In the midst of a bitter cold spell Metro Councilman Buddy Baker has filed an ordinance that would allow drivers –– albeit, those who use remote starting devices –– to leave parked, locked and running automobiles unattended as they warm up their vehicles.
The bill, co-sponsored by Councilman Duane Dominy, is scheduled for first reading at Tuesday’s Metro Council meeting.
Efforts to enable drivers warm up their cars during cold days –– which violates Metro’s current law –– began last February when Councilman Michael Craddock learned Metro Police had ticketed one of his Madison constituents for leaving her car running as she waited inside her house.
The mere existence of the law was news to lawmakers like Craddock, who promptly filed legislation that would have let all vehicles on private property remain idle while unattended when temperatures reach 40 degrees or less. The bill never made it past first reading, however, as it was deferred indefinitely at the recommendation of the Council’s Public Safety-Beer and Regulated Beverages Committee.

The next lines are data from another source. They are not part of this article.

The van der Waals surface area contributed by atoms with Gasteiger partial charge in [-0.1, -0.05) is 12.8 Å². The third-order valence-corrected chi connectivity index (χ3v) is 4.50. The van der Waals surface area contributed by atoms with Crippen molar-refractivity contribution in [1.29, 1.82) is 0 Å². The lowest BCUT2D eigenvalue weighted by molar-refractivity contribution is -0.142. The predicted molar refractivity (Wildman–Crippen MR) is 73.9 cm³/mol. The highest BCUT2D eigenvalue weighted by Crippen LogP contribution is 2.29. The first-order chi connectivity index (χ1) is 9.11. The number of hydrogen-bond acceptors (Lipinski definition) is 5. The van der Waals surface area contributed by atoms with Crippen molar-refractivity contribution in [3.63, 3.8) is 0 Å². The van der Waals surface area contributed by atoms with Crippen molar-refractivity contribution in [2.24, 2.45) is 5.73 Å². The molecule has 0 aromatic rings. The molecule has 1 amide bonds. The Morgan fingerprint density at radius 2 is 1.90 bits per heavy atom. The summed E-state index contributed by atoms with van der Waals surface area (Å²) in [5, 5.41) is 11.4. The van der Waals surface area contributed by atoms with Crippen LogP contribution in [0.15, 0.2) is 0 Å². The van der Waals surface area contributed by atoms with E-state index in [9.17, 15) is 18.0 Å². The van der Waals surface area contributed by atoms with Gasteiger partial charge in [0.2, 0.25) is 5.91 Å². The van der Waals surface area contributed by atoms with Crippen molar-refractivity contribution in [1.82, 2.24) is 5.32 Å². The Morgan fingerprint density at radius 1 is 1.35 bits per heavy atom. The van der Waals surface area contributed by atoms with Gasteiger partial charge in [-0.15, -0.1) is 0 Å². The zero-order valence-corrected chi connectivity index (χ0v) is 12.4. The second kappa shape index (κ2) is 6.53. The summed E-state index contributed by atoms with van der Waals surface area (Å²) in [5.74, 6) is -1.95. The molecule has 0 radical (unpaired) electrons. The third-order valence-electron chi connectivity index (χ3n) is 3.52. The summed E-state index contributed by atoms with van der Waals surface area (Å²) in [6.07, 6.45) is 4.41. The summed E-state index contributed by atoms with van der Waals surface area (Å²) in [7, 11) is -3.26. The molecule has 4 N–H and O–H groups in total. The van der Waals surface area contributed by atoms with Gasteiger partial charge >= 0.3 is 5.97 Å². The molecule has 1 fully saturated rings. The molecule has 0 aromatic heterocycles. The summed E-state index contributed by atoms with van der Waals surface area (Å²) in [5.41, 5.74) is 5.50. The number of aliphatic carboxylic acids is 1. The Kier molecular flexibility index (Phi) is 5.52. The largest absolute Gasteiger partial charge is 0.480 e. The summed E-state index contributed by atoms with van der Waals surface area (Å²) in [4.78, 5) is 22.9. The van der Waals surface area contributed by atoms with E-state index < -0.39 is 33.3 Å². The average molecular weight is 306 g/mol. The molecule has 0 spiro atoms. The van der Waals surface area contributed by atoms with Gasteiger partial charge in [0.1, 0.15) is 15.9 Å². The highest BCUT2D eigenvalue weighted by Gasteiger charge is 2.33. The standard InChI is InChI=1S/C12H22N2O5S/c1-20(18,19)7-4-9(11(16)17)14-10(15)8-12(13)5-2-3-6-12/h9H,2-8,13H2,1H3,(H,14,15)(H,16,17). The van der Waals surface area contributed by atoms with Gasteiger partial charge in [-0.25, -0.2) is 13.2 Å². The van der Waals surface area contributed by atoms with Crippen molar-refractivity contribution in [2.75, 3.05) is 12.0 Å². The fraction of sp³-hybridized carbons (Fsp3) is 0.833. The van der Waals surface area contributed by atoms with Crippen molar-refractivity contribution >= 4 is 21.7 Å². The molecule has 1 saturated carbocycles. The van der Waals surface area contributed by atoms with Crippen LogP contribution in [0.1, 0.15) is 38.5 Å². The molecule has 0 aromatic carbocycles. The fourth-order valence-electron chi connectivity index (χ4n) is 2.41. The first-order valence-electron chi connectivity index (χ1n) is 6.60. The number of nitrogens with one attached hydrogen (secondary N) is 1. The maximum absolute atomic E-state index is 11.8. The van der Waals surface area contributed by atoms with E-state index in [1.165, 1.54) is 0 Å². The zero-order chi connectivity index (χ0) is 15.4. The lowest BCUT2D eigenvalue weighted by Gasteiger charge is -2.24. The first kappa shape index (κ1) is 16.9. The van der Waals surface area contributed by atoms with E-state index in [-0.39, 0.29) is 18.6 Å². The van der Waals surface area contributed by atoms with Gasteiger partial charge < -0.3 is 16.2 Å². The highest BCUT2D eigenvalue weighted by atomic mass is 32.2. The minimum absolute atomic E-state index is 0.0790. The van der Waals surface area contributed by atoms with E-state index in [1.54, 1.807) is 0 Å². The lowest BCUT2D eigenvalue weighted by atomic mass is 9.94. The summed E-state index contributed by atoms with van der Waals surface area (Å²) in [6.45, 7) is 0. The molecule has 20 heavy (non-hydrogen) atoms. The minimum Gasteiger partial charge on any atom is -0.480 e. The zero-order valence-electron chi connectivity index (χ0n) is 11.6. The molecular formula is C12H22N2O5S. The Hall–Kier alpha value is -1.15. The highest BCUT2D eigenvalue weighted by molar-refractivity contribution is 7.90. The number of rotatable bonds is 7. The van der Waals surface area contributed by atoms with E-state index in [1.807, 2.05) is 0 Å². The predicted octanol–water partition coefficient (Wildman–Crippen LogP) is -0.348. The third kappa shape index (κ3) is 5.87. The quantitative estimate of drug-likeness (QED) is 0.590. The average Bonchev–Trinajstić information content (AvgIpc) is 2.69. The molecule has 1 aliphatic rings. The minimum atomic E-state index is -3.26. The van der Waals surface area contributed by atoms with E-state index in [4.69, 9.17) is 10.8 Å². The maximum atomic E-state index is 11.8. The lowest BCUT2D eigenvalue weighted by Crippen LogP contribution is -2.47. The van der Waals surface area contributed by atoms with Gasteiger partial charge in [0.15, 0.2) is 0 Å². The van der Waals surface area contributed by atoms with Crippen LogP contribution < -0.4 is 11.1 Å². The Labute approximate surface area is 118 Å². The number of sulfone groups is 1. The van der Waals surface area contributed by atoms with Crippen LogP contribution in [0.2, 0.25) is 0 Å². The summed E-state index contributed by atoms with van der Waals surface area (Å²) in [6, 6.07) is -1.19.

Unlike the bill that failed earlier this year, Baker’s ordinance would grant car-warming ability to those with a remote starting device, a portable instrument –– often attached to a keychain –– that utilizes a pulse signal to start a vehicle’s engine, allowing a car to run without inserting a key in the ignition.
Remote starting systems operate independent of the automobile’s circuitry, using only the car’s battery via the cigarette lighter as a power source. Once the driver enters the vehicle, a key is then inserted into the ignition to drive the automobile.
Baker, who represents parts of West Nashville, said he was also alerted to the Metro law after learning of the incident in Craddock’s district and believes vehicles with remote starting devices should be exempt from it.
“I’ve had several remote starts on the last few cars that I’ve had,” Baker said. “You can start it from inside (your house) and if someone tries to break into the car to steal it, and they try to put it in gear, everything shuts down.
“I don’t have any reason to believe this shouldn’t be approved,” he said.